Starting the year at US$24.85 a pound, the uranium price eased to US$24 by March, but the shutdowns have put a rocket under it. Uranium touched US$34 in May – a four-year high – and more importantly, analysts see it as having legs beyond the COVID tailwind, as demand regrows.
Earlier this month, for example, the China Nuclear Energy Association (CNEA) stated that China will build six to eight nuclear reactors a year between 2020 and 2025 and raise total capacity to 70 gigawatts (GW), up 43.5% compared to the end of May. The CNEA said the country’s total installed nuclear capacity is expected to stand at 52GW by the end of 2020, falling short of a 58GW target.
John Borshoff, CEO at ASX-listed uranium company Deep Yellow (DYL), says the shortage is clearly identifiable by 2023, but that the sector is ill-prepared to supply looming shortage in time. He says there won’t be significant new mining development without a substantial and sustained shift in the uranium price to a minimum of US$60 a pound. There are clear implications for the price to overshoot the forecast US$60 a pound to US$70 a pound “incentive price” levels, once the extent of the shortage is realised by the industry.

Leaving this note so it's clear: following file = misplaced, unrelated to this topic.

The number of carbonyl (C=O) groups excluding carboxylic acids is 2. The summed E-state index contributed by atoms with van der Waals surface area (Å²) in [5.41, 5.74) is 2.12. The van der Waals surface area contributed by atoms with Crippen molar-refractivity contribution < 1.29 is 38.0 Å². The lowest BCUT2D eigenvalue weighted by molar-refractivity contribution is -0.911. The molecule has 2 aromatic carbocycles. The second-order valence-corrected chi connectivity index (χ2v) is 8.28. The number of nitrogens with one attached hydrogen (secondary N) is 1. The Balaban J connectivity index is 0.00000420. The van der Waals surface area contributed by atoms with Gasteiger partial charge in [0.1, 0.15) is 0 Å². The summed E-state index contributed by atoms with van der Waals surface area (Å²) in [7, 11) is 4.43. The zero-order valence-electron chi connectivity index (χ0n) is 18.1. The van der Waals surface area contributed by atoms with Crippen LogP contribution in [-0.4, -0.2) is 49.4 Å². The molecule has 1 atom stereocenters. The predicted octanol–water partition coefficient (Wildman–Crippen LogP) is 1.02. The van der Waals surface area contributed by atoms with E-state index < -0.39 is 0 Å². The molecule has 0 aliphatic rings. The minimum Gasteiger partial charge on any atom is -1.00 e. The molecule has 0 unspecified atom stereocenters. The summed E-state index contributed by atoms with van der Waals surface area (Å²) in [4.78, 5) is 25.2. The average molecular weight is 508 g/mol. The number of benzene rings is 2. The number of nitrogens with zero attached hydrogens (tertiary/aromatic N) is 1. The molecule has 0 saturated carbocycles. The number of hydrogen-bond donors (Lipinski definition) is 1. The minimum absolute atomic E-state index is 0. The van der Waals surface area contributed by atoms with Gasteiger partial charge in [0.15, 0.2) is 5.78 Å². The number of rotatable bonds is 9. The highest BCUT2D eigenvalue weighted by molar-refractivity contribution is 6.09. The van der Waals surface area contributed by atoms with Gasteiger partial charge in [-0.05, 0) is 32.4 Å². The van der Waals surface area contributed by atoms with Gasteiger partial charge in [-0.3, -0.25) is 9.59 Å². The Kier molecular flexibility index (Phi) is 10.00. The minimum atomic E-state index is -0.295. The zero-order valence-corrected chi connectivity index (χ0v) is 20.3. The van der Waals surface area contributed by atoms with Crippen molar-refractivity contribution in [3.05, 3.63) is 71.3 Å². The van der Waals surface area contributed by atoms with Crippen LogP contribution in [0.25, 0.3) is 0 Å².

Last month, Australia’s commodity forecaster, the Department of Industry, Science, Energy and Resources, projected an average uranium price of US$28 a pound for FY20, rising to US$38 a pound in FY21 and to US$47 a pound in FY22. That is starting to get close to the figure seen widely as the incremental cost of production – about $50 a pound.
Australia is the third largest uranium producer, exporting 7,270 tonnes in FY20, worth $650 million and Australia also has the largest resources in the world. Price growth is expected to push the value of Australia’s uranium exports to $747 million by FY22. But Australian production is set to decline from 2021 due to the closure of ERA’s Ranger mine, scheduled for January 2021. This will leave Australia with two operating mines: Olympic Dam and Four Mile, both in South Australia.